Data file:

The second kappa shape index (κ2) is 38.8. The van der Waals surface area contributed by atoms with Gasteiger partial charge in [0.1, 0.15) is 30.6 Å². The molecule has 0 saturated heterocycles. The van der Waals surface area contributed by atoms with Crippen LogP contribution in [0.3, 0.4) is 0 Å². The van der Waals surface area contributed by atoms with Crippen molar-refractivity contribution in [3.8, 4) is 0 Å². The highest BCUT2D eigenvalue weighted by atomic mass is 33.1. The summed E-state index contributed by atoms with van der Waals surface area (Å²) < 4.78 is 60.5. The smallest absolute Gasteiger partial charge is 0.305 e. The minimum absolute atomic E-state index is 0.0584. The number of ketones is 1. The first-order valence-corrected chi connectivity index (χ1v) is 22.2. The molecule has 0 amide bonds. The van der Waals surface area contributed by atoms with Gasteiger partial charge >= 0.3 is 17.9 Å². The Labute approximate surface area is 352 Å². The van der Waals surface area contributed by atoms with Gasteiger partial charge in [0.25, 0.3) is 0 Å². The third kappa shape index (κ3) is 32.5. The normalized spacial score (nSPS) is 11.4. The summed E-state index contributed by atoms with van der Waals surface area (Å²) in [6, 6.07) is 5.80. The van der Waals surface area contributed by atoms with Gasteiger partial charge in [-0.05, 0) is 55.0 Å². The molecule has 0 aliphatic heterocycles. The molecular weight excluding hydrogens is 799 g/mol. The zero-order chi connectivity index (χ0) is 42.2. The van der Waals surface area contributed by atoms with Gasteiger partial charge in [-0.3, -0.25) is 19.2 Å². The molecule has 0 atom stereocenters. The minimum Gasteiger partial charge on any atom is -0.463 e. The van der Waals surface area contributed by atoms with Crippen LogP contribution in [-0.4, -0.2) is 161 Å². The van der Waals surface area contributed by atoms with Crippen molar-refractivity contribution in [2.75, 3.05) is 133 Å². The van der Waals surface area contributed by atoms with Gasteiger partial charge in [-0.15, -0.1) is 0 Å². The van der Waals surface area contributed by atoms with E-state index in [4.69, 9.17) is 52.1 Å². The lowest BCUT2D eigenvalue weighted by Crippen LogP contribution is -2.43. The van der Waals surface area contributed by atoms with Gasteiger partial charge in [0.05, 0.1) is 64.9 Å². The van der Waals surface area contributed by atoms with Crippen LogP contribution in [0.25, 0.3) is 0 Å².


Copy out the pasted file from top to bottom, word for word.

The second kappa shape index (κ2) is 38.8. The van der Waals surface area contributed by atoms with Gasteiger partial charge in [0.1, 0.15) is 30.6 Å². The molecule has 0 saturated heterocycles. The van der Waals surface area contributed by atoms with Crippen LogP contribution in [0.3, 0.4) is 0 Å². The van der Waals surface area contributed by atoms with Crippen molar-refractivity contribution in [3.8, 4) is 0 Å². The highest BCUT2D eigenvalue weighted by atomic mass is 33.1. The summed E-state index contributed by atoms with van der Waals surface area (Å²) < 4.78 is 60.5. The smallest absolute Gasteiger partial charge is 0.305 e. The minimum absolute atomic E-state index is 0.0584. The number of ketones is 1. The first-order valence-corrected chi connectivity index (χ1v) is 22.2. The molecule has 0 amide bonds. The van der Waals surface area contributed by atoms with Gasteiger partial charge >= 0.3 is 17.9 Å². The Labute approximate surface area is 352 Å². The van der Waals surface area contributed by atoms with Gasteiger partial charge in [0.25, 0.3) is 0 Å². The third kappa shape index (κ3) is 32.5. The normalized spacial score (nSPS) is 11.4. The summed E-state index contributed by atoms with van der Waals surface area (Å²) in [6, 6.07) is 5.80. The van der Waals surface area contributed by atoms with Gasteiger partial charge in [-0.05, 0) is 55.0 Å². The molecule has 0 aliphatic heterocycles. The molecular weight excluding hydrogens is 799 g/mol. The zero-order chi connectivity index (χ0) is 42.2. The van der Waals surface area contributed by atoms with Gasteiger partial charge in [-0.3, -0.25) is 19.2 Å². The molecule has 0 atom stereocenters. The minimum Gasteiger partial charge on any atom is -0.463 e. The van der Waals surface area contributed by atoms with Crippen LogP contribution in [-0.4, -0.2) is 161 Å². The van der Waals surface area contributed by atoms with Crippen molar-refractivity contribution in [2.75, 3.05) is 133 Å². The van der Waals surface area contributed by atoms with Gasteiger partial charge in [-0.15, -0.1) is 0 Å². The van der Waals surface area contributed by atoms with E-state index in [4.69, 9.17) is 52.1 Å². The lowest BCUT2D eigenvalue weighted by Crippen LogP contribution is -2.43. The van der Waals surface area contributed by atoms with Gasteiger partial charge in [0.05, 0.1) is 64.9 Å². The van der Waals surface area contributed by atoms with Crippen LogP contribution in [0.25, 0.3) is 0 Å².